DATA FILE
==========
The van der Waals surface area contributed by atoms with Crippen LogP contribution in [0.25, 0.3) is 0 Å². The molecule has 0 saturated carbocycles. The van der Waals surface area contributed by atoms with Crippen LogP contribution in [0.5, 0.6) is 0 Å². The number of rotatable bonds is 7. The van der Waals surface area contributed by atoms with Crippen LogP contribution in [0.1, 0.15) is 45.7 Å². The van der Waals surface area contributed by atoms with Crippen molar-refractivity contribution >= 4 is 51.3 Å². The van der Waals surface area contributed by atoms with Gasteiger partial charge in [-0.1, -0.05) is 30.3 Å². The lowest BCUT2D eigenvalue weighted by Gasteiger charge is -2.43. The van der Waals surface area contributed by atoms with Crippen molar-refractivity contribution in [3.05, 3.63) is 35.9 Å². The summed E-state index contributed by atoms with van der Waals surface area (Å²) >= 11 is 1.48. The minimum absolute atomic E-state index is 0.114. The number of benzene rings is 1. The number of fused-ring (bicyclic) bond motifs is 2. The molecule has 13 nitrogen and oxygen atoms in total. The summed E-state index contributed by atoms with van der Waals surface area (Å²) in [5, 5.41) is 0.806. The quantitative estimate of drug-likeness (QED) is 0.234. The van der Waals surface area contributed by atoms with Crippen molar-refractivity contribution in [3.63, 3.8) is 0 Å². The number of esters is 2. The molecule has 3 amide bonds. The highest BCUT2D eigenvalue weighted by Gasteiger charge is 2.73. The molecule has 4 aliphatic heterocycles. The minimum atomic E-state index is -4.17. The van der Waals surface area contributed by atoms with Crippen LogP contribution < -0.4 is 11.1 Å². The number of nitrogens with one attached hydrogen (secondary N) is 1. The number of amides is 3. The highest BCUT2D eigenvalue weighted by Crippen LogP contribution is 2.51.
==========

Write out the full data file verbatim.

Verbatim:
The van der Waals surface area contributed by atoms with Crippen LogP contribution in [0.25, 0.3) is 0 Å². The molecule has 0 saturated carbocycles. The van der Waals surface area contributed by atoms with Crippen LogP contribution in [0.5, 0.6) is 0 Å². The number of rotatable bonds is 7. The van der Waals surface area contributed by atoms with Crippen LogP contribution in [0.1, 0.15) is 45.7 Å². The van der Waals surface area contributed by atoms with Crippen molar-refractivity contribution >= 4 is 51.3 Å². The van der Waals surface area contributed by atoms with Gasteiger partial charge in [-0.1, -0.05) is 30.3 Å². The lowest BCUT2D eigenvalue weighted by Gasteiger charge is -2.43. The van der Waals surface area contributed by atoms with Crippen molar-refractivity contribution in [3.05, 3.63) is 35.9 Å². The summed E-state index contributed by atoms with van der Waals surface area (Å²) >= 11 is 1.48. The minimum absolute atomic E-state index is 0.114. The number of benzene rings is 1. The number of fused-ring (bicyclic) bond motifs is 2. The molecule has 13 nitrogen and oxygen atoms in total. The summed E-state index contributed by atoms with van der Waals surface area (Å²) in [5, 5.41) is 0.806. The quantitative estimate of drug-likeness (QED) is 0.234. The van der Waals surface area contributed by atoms with Crippen molar-refractivity contribution in [3.63, 3.8) is 0 Å². The number of esters is 2. The molecule has 3 amide bonds. The highest BCUT2D eigenvalue weighted by Gasteiger charge is 2.73. The molecule has 4 aliphatic heterocycles. The minimum atomic E-state index is -4.17. The van der Waals surface area contributed by atoms with Crippen LogP contribution < -0.4 is 11.1 Å². The number of nitrogens with one attached hydrogen (secondary N) is 1. The number of amides is 3. The highest BCUT2D eigenvalue weighted by Crippen LogP contribution is 2.51.